How Italians influenced a South American dialect

“Argentinian Spanish is sort of hard to understand,” said my sister as she plugged in a fan. It was hot and still in Buenos Aires and we were drinking lemonade on her balcony.

I’d just flown into South America for the first time, and I hadn’t slept much on the plane. I was more concerned about my overpowering jet lag than mastering the local dialect. But fresh off a lengthy stay in Nicaragua, I spoke enough Spanish to get by… or so I thought.

Later that evening, my sister took me to meet her new boyfriend. Fermin, a native porteño (Buenos Aires local). He and his friends were charismatic and kind, but I could barely understand a word they said. They were speaking Spanish, but their vocabulary was filled with words I’d never heard before.

Throughout the evening, Fermin repeatedly referred to his friends as ‘los pibes’, meaning ‘the boys’ or ‘the kids’ in lunfardo, a form of popular slang in Buenos Aires. It’s one of approximately 6,000 words that make up the lunfardo lexicon. Over the course of that evening with Fermin and his pibes, I heard them use mango (rather than dinero) when discussing money and morfi (not comida) to talk about food.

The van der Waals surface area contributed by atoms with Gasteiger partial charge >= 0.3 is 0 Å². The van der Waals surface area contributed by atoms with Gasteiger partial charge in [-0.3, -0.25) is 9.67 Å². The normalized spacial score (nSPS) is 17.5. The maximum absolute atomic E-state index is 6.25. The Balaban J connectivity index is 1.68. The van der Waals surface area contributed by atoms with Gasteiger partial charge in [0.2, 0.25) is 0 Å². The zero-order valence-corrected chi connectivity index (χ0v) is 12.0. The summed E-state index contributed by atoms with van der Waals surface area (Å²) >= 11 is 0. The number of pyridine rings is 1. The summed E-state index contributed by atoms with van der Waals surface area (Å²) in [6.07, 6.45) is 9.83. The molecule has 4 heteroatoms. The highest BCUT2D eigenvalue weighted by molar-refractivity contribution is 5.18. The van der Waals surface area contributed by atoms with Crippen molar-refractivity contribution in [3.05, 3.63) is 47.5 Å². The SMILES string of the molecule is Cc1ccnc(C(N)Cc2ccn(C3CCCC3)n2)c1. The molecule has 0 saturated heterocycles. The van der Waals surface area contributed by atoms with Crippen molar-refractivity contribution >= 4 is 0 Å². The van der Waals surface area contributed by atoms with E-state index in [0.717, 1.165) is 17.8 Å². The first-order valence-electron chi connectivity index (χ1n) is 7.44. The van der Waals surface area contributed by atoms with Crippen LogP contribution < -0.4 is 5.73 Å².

The name ‘lunfardo’ hints at the history behind the slang. In the late 19th Century, Argentinian police officers noticed that thieves and other small-time criminals were using a new range of words to communicate with each other. Assuming that the slang was a sort of criminal jargon, the law enforcement officials started making lists of the words and phrases they heard. They called the lexicon ‘lunfardo’, meaning ‘thief’ in Spanish.

But according to Oscar Conde, an Argentinian professor who’s written two books on the subject, the cops were wrong.

“The birth of lunfardo is not related with criminality,” Conde writes, “but with European immigration to Argentina between 1880 and the beginning of World War I.” During those years, four million people, mostly Italians and Spaniards, arrived in Buenos Aires. The city became, as Conde puts it, “a real-life Babel”.

Read more: BBC

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